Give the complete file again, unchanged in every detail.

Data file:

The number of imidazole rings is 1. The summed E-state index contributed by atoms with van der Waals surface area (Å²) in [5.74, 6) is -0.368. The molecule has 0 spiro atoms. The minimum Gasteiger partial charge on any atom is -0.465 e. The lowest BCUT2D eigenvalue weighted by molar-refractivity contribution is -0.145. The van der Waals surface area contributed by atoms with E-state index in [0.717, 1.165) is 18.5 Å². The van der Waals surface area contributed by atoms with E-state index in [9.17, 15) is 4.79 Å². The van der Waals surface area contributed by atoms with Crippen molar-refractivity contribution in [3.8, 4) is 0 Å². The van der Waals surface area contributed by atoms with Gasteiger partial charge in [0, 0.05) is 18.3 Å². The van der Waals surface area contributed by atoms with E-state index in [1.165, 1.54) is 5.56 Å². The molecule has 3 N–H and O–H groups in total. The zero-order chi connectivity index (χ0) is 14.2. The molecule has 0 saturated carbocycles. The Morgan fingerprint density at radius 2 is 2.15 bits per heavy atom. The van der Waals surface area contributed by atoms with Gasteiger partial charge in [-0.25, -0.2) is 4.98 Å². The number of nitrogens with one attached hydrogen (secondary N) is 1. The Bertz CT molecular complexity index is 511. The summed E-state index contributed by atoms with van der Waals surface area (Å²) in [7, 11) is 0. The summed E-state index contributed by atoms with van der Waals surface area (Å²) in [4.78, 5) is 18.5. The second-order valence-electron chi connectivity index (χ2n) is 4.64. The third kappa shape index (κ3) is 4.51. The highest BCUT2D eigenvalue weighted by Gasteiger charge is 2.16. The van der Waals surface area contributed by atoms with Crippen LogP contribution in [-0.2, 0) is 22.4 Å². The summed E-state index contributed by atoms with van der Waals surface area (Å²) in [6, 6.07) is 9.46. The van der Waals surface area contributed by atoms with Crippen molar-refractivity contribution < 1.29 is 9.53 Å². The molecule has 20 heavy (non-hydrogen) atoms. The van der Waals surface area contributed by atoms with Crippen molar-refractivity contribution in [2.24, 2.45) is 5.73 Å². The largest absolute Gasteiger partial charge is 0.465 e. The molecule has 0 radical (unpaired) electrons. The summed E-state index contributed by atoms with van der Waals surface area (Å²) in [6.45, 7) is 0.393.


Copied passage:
The number of imidazole rings is 1. The summed E-state index contributed by atoms with van der Waals surface area (Å²) in [5.74, 6) is -0.368. The molecule has 0 spiro atoms. The minimum Gasteiger partial charge on any atom is -0.465 e. The lowest BCUT2D eigenvalue weighted by molar-refractivity contribution is -0.145. The van der Waals surface area contributed by atoms with E-state index in [0.717, 1.165) is 18.5 Å². The van der Waals surface area contributed by atoms with E-state index in [9.17, 15) is 4.79 Å². The van der Waals surface area contributed by atoms with Crippen molar-refractivity contribution in [3.8, 4) is 0 Å². The van der Waals surface area contributed by atoms with Gasteiger partial charge in [0, 0.05) is 18.3 Å². The van der Waals surface area contributed by atoms with E-state index in [1.165, 1.54) is 5.56 Å². The molecule has 3 N–H and O–H groups in total. The zero-order chi connectivity index (χ0) is 14.2. The molecule has 0 saturated carbocycles. The Morgan fingerprint density at radius 2 is 2.15 bits per heavy atom. The van der Waals surface area contributed by atoms with Gasteiger partial charge in [-0.25, -0.2) is 4.98 Å². The number of nitrogens with one attached hydrogen (secondary N) is 1. The Bertz CT molecular complexity index is 511. The summed E-state index contributed by atoms with van der Waals surface area (Å²) in [7, 11) is 0. The summed E-state index contributed by atoms with van der Waals surface area (Å²) in [4.78, 5) is 18.5. The second-order valence-electron chi connectivity index (χ2n) is 4.64. The third kappa shape index (κ3) is 4.51. The highest BCUT2D eigenvalue weighted by Gasteiger charge is 2.16. The van der Waals surface area contributed by atoms with Crippen LogP contribution in [-0.2, 0) is 22.4 Å². The summed E-state index contributed by atoms with van der Waals surface area (Å²) in [6, 6.07) is 9.46. The van der Waals surface area contributed by atoms with Crippen molar-refractivity contribution < 1.29 is 9.53 Å². The molecule has 20 heavy (non-hydrogen) atoms. The van der Waals surface area contributed by atoms with Crippen molar-refractivity contribution in [2.24, 2.45) is 5.73 Å². The largest absolute Gasteiger partial charge is 0.465 e. The molecule has 0 radical (unpaired) electrons. The summed E-state index contributed by atoms with van der Waals surface area (Å²) in [6.45, 7) is 0.393.